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I am in charge of providing a theme functionality for a site using a big CSS file (thousands of elements) I've just inherited. Basically we want to allow the user to be able to change the colors on the screen.

Every CSS element, besides color definition also have lots of other attributes - size, font, float, etc... As well a specific color appears in various CSS elements.

If I use the Theme functionality of ASP.NET to have a different CSS file per theme, I have to duplicate my CSS file across all the themes, and it becomes a maintenance nightmare.

Optimally I would like to have a single CSS file (for maintenance) and be able to change the color attributes only.

What are the options here?

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up vote 4 down vote accepted

You only have to duplicate the color attributes so if you have

a:hover
{
   text-decoration:none;
   color:Black;
   display:block    
}

in your css file in your theme you only need:

a:hover
{
    color:Red;
}

Now in your page you want to make sure you still reference the original css file, and the browser will merge all the styles.

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If the differences are minor a possible approach would be CSS cascade rules, e.g:

html:

<body class="dark">
    <a ...>some text</a>
</body>

css:

/* default */
body { color:white }
    a { color:blue }

/* dark theme */
body.dark { color:black }
    .dark a { color:white }
share|improve this answer
    
As you said - this is good for minor differences, which unfortunately it is not the current case – LeJeune Dec 10 '08 at 20:36

I think keeping one CSS file might be a bad idea, especially since the purpose of themes is to have multiple ones. I suggest having two CSS files used, the base one (what you already use) and the current theme, which get's included/link'd after the base one and overrides what you want different from the base.

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Like TravisO, I'd suggest using two CSS files... but I would not have the base one be what you already use. I would extract all of the color data from your base one and add it into a new "default" theme.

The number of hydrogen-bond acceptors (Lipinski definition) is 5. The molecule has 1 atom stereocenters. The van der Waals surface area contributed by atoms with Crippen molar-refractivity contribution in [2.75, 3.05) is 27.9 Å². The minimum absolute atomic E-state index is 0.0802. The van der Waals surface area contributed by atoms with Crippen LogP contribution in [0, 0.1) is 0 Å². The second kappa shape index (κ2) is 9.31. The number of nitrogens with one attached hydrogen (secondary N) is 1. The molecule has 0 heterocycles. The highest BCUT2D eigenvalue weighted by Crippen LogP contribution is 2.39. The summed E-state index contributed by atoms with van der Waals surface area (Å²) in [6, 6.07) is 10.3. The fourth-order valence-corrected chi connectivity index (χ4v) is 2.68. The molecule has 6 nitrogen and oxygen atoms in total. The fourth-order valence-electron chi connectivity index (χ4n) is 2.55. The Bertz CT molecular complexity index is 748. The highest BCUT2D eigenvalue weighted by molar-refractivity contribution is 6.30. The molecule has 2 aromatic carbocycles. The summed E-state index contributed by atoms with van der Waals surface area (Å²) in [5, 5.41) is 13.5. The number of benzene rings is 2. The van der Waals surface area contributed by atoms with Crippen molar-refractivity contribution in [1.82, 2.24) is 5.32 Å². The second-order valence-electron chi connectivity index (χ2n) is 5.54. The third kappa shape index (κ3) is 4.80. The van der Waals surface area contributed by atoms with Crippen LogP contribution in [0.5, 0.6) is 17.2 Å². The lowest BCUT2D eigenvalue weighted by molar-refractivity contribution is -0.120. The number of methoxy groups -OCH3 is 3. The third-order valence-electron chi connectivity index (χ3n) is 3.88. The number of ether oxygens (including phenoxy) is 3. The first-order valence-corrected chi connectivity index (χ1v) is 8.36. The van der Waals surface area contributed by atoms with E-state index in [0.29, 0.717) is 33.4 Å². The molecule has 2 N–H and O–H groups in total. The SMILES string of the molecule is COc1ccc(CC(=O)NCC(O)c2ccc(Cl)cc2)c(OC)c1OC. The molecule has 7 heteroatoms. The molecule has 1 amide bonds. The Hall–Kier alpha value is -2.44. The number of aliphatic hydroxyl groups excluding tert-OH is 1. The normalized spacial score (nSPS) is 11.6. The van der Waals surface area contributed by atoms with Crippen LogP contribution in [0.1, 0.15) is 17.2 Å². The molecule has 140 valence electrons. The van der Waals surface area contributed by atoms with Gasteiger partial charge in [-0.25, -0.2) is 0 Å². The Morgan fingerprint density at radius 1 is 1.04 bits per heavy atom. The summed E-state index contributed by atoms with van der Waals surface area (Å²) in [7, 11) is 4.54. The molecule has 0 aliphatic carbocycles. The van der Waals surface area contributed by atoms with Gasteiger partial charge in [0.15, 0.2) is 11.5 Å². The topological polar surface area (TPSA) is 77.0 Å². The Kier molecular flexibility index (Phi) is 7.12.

This way, your positioning details are all in one location, and your themes only have color information. Saves the browser time from downloading and interpreting the default colors in addition to the theme colors.

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Remember: elements can have multiple style classes. Since the layout remains static and will be separate from the coloring, you want to define classes for layout and color separately, in completely different files.

So what you want to do for themes is define a few colors in a separate css file like this:

.DefaultBackgroundColor { background-color: white; }

.PrimaryColor { background-color: #123456; }
.PrimaryAsForeground  { color: #123456; }

.AccentColor { background-color: #654321; }
.AccentAsForeground { color: #654321; }

.ComplementColor { background-color: #333333; }
.ComplementAsForeground { color: #333333; }

.DefaultTextColor { color:black; }
.HighlightTextColor { color:black; font-style:bold; }
.ComplementTextColor { color:white; }

You can add more colors, but you get the idea. Then, in your HTML you add those classes to elements in addition to layout classes. For example, using these classes you might style the Nav buttons for StackOverflow like this:

<div class="nav ComplementTextColor">
    <ul class="primarynav">
         <li class="PrimaryColor"><a href="/questions">Questions</a></li> <!-- selected -->
         <li class="ComplementColor"><a href="/tags">Tags</a></li>
         <li class="ComplementColor"><a href="/users">Users</a></li> 
         <li class="ComplementColor"><a href="/badges">Badges</a></li>
         <li class="ComplementColor"><a href="/unanswered">Unanswered</a></li>
    </ul>
</div>

Obviously those colors are made up and won't work together, but that's the beauty of this set up. This makes it real easy to play with and tweak your colors, since you don't have to define the same color all over the place. You set it up once and then only need to make a very small number of changes to completely re-color the site.

The downside is you are limited. Using the html I posted, for example, you couldn't then go and make the buttons here a different color from everything else just by changing the css file, because we didn't set up 'hook' for it. But you could change that ugly orange color they user here across the board with one simple edit.

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I'm going to have to go with TravisO's idea on this one.

In this case, staying with one file will actually create a larger maintenance overhead than creating separate css files. What you need is a file for basic css in some location that applies across all themes (root/styles folder for me usually) and then a file in each theme for the coloring information (or any other theme specific css).

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